It turns out that through every generation, people are much more likely to select mates with similar lifespans than random chance would predict. The phenomenon, called “assortative mating,” could be based on genetics, or sociocultural traits, or both. For example, you might choose a partner who also has curly hair, and if the curly-haired trait winds up being somehow associated with long lifespans, this would inflate estimates of lifespan heritability passed on to your kids. Same thing for non-genetic traits like wealth, education, and access to good health care. People tend to choose partners in their same income bracket with the same terminal degree, both of which are associated with living longer, healthier lives.
The first hint that something other than genetics or a shared family environment might be at work came when Ruby tried looking at in-law relatives. His analysis started with a set of family trees comprising 400 million individuals. The data had been cleaned, de-identified, and stitched together by genealogists and computer scientists at Ancestry based on subscriber-generated public information. Using the basic laws of heredity—everyone inherits half their DNA from one parent and half from the other, repeated across generations—Ruby’s team looked at how related two people were and how long they lived. They investigated parent-child pairs, sibling pairs, various cousins, and so on. Nothing much surprising popped out there.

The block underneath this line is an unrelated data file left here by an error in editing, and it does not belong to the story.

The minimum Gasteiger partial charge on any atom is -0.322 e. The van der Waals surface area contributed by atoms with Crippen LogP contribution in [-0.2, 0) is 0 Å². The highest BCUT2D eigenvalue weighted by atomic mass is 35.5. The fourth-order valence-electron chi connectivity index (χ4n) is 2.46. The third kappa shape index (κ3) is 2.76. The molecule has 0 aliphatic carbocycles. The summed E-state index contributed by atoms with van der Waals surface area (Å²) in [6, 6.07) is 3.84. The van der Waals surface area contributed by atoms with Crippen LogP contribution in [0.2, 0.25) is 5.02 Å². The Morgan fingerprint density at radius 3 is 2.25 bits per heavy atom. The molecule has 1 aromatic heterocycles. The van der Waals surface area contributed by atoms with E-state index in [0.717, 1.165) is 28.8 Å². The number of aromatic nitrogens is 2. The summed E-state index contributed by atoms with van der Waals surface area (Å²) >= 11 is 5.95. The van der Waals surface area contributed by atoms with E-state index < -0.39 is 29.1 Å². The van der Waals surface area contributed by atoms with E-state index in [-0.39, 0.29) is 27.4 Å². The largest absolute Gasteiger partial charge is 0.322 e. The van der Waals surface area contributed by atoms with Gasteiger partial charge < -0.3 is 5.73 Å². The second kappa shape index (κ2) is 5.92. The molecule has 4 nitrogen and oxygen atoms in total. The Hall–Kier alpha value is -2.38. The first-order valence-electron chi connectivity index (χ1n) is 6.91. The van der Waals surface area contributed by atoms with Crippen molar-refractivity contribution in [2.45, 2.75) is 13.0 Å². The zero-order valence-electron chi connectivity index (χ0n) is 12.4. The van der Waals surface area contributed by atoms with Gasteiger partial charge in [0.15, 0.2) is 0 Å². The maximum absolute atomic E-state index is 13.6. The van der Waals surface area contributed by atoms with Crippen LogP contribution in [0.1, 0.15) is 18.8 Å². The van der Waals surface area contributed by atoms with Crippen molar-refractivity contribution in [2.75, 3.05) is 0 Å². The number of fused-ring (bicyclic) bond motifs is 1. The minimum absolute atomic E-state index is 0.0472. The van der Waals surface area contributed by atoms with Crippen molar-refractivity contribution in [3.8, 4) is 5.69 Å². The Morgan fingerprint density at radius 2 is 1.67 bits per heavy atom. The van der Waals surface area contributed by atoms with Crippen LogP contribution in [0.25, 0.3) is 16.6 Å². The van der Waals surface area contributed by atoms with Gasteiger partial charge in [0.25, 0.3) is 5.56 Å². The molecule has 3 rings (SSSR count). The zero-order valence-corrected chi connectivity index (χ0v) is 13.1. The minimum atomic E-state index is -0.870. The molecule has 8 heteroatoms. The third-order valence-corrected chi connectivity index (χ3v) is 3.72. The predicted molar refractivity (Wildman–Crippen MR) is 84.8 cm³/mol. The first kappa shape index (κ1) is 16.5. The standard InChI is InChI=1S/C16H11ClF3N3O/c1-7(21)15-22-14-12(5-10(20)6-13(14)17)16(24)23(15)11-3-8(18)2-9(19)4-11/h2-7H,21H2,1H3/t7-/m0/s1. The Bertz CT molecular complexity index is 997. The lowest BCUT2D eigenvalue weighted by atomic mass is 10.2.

But when Ruby looked at in-laws, things started to get weird. Logic suggests you shouldn’t share significant chunks of DNA with your siblings’ spouse—say your brother’s wife or your sister’s husband. But in Ruby’s analysis, people connected through a close relative’s marriage were almost as likely to have similar lifespans as people connected through blood. “I sort of kick myself for being surprised by this,” says Ruby. “Even though no one has shown the impact of assortative mating to such an extent before, it aligns well with how we know human societies are structured.”